Malaysia’s main Christian grouping on Wednesday rejected a government attempt to settle a protracted row over seized shipments of Malay-language Bibles, calling instead for the right to freely practice its religion.
A dispute over the use of the word “Allah” as a translation for God prompted custom authorities to hold 5,000 Indonesian-produced Bibles since 2009 and another 30,000 earlier this year. The government bans the use of “Allah” in non-Islamic texts, saying it could confuse majority Muslims or be used to convert them. The ban is being reviewed by a court.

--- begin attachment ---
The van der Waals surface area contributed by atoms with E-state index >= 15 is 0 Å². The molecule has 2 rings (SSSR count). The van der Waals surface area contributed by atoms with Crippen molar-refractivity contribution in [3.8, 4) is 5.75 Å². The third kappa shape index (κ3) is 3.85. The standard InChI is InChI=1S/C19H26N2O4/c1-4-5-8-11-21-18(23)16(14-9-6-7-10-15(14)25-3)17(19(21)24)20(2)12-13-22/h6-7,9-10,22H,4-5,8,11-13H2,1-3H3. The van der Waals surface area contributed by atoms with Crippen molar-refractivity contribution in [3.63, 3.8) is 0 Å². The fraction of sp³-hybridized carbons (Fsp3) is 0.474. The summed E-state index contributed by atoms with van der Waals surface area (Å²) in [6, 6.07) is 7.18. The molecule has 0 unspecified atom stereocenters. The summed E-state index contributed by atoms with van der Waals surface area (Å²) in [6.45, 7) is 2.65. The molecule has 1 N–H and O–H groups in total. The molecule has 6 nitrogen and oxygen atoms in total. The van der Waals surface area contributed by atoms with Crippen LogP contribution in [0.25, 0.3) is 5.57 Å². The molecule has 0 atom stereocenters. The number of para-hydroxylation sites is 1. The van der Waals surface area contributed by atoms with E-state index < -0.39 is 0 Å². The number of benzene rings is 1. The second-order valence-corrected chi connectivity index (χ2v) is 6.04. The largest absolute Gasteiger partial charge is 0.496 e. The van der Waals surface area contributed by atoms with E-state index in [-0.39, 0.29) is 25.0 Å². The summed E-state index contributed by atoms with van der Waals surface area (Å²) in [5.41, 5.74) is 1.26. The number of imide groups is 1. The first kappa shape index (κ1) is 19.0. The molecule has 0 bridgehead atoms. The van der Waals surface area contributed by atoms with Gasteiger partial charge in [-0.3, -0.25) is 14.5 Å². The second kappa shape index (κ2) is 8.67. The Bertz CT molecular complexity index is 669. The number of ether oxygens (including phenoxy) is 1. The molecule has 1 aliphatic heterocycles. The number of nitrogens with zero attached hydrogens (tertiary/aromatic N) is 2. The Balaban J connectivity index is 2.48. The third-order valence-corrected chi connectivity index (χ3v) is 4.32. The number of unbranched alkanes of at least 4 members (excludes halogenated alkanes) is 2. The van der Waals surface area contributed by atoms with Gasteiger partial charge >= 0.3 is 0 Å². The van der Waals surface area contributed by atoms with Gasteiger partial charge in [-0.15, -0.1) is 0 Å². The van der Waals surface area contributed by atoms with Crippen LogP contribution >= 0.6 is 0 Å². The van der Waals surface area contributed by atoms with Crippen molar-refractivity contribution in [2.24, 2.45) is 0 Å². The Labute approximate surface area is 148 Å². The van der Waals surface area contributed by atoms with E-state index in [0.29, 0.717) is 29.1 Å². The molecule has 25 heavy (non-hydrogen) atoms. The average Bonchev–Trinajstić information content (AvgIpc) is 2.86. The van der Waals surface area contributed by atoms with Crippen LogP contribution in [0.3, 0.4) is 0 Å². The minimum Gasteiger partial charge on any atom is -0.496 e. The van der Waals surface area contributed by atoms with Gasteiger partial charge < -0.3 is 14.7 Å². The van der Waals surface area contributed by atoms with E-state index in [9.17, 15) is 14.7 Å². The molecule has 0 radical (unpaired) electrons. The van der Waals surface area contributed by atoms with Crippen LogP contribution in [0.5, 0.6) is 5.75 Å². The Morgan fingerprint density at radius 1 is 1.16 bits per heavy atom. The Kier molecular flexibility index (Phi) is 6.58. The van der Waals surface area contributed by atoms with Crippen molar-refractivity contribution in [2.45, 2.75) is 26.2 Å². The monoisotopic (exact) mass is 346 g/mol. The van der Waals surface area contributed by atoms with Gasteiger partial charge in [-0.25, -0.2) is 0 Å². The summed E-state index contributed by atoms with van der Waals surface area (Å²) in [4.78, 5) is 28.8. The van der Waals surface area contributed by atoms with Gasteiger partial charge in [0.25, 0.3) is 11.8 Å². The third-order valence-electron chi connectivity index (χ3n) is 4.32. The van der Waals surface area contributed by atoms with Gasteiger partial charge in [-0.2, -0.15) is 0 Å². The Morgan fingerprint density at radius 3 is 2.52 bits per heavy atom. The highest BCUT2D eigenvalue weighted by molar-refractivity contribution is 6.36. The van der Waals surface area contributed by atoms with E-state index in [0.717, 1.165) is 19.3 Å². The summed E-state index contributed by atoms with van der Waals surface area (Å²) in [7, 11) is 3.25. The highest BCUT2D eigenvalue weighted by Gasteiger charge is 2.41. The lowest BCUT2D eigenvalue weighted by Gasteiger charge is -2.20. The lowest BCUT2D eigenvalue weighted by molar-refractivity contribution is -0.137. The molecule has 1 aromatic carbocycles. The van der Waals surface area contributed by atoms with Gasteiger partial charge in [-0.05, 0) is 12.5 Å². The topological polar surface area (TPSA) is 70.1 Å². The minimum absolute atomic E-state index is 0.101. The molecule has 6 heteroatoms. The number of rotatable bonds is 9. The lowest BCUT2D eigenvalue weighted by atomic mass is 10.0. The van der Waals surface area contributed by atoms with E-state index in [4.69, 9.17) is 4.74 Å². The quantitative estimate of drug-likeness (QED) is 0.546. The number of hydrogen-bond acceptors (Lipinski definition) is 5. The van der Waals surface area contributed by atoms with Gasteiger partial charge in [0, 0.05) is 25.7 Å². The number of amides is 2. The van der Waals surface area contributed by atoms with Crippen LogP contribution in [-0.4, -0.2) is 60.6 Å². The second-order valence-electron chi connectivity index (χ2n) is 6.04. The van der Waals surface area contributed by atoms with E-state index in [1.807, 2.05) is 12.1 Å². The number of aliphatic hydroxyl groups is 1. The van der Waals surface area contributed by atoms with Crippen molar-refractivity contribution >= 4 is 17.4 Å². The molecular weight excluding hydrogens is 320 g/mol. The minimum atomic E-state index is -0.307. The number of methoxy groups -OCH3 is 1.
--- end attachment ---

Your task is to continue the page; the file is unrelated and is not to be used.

The government last week offered to release the Bibles if the words “For Christianity” are stamped on them, scraping plans to put serial numbers and seals on each after Christians slammed the move as desecrating their holy book.